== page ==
No Colour Bar


Legacy Publication

No Colour Bar – Black British Art in Action 1960-1990 was one of the most comprehensive surveys of Black British art in recent years, featuring distinguished works of art rarely seen publicly.

The pioneering art and archive exhibition ran from 2015 to 2017 at the Guildhall Art Gallery, London and on tour at Hackney Museum and the Black Cultural Archives in the UK.



No Colour Bar: Black British Art in Action 1960 –1990

Editors: Beverley Mason and Margaret Busby
Published by Friends of the Huntley Archives at LMA (2018)<
ISBN: 978-0-9957300-0-7

No Colour Bar: Black British Art in Action 1960 –1990, was one of the most comprehensive exhibitions of Black British art in recent years, with themes that examined the space for Black arts and cultural practices in Britain; the struggles against oppression and injustice; movements of resistance to and activism against racism, political violence and inequality; and the embracing of a new internationalism through solidarity, collaboration and creativity.

The No Colour Bar publication contains artist profiles and reproductions of some of the key artworks that were featured in the Guildhall Art Gallery exhibition, and with its documentation of the narratives and responses from expert voices, the book has become one of the legacies of this ground-breaking exhibition and touring programme. With thought pieces by co-curators, Katherine Pearce, Makeda Coaston and Michael McMillan, the publication also has further important contributions from respected and expert cultural leaders and writers, including Eddie Chambers, Hamja Ashan, Margaret Andrews, Margaret Busby and Colin Prescod.

No Colour Bar: Black British Art in Action 1960 –1990 was a ground-breaking visual art and archive exhibition held at the Guildhall Art Gallery (10 July 2015 – 24 January 2016) with its digital touring version at Black Cultural Archives and Hackney Museum (September 2016 – January 2017). It was organised by the Friends of the Huntley Archives at the LMA, with generous support of its key partners, the City of London’s Guildhall Art Gallery and the London Metropolitan Archives with lottery funding from the Heritage Lottery Fund and other donations. Volunteers were instrumental in supporting the programme. All net proceeds from the sales of the legacy publication go towards the work of the charity: Friends of the Huntley Archives at the LMA (FHALMA). Charity number 1152314.

Additional information

Weight .675 kg
Dimensions 24.4 × 24.4 × 1.2 cm

There is no question that No Colour Bar will be remembered as a landmark exhibition about the historic conjecture of radical art-making and political activism in Britain from the 1960s to the 1990s. This sprawling and multi-sensory exhibition was ground-breaking in the way it effortlessly combined art works in all media (paintings, installation, video) with archival documentation drawn from the renowned Huntley archives...which revealed little known links and connections between aesthetics and politics in Britain’s black creative communities.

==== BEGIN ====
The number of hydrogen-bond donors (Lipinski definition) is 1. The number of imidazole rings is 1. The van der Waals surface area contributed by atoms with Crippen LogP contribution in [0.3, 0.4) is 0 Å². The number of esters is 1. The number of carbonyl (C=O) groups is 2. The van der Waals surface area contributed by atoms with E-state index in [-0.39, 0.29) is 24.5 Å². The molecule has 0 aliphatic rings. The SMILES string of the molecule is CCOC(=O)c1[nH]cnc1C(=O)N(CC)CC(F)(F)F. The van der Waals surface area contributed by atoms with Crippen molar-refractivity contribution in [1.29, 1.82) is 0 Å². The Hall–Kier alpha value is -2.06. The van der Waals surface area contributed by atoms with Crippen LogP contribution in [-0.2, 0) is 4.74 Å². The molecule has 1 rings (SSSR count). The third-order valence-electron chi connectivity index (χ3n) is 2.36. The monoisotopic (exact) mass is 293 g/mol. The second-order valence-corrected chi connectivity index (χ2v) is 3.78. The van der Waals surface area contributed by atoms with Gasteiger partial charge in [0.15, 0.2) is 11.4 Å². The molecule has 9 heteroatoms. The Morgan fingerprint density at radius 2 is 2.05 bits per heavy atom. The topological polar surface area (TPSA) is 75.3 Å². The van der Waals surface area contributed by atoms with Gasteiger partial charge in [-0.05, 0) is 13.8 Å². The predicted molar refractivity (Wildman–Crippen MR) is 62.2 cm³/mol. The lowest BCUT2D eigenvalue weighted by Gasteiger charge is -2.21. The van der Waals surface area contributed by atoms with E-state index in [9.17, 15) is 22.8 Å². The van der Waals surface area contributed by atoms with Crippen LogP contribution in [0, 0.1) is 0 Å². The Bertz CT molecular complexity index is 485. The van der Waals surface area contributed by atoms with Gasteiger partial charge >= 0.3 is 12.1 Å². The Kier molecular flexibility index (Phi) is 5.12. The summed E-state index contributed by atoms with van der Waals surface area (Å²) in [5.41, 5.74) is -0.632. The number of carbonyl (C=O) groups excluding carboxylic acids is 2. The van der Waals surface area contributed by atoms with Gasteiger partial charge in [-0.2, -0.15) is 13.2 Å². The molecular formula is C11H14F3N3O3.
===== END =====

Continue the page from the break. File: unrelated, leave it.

In many previous shows, the activities of artists and activists have been largely shown separately, whereas the dialogue between the two staged in No Colour Bar stood out in the way that it allowed for a more holistic vision of Black British creativity, one that can inspire new generations who are eagerly searching for examples of how art and activism can coexist.

Professor Paul Goodwin
Chair of Contemporary Art and Urbanism
Director of TrAIN (Transnational Art, Identity and Nation Research Centre)
University of the Arts, London

Black Britain's cultural revolution
The radical lives of Guyanese immigrants Eric and Jessica Huntley have inspired a ground-breaking exhibition. CNN's Jim Stenman reports.

Source: CNN

No Colour Bar shows us that the Black arts movement could simply be a better way of doing things. That is to say, where bridging of alliances of all oppressed groups and the poetic of demands for equality, organic to actual social movements rather than the biennalised 1% within the vacuum of the “universal” Liberal White art world, can effectively take place.

This was an archival show with the fire of life, the air of authenticity and the buzz of a multi-generational community. Niru Ratnam’s 2010 attempt to restage remnants of Rasheed Araeen’s landmark show in A Missing History: ‘The Other Story’ Re-visited felt like a cold commercial enterprise in comparison. For this reason, this remained for me the most essential and inspiring exhibition of the year. The spirit of the Huntleys lives on.

Hamja Ahsan, Media Diversified.
Ashan is an activist, artist and curator.

Holding an exhibition that celebrates Black British art … is an act, akin to resistance ...

Lola Okolosie, New Humanist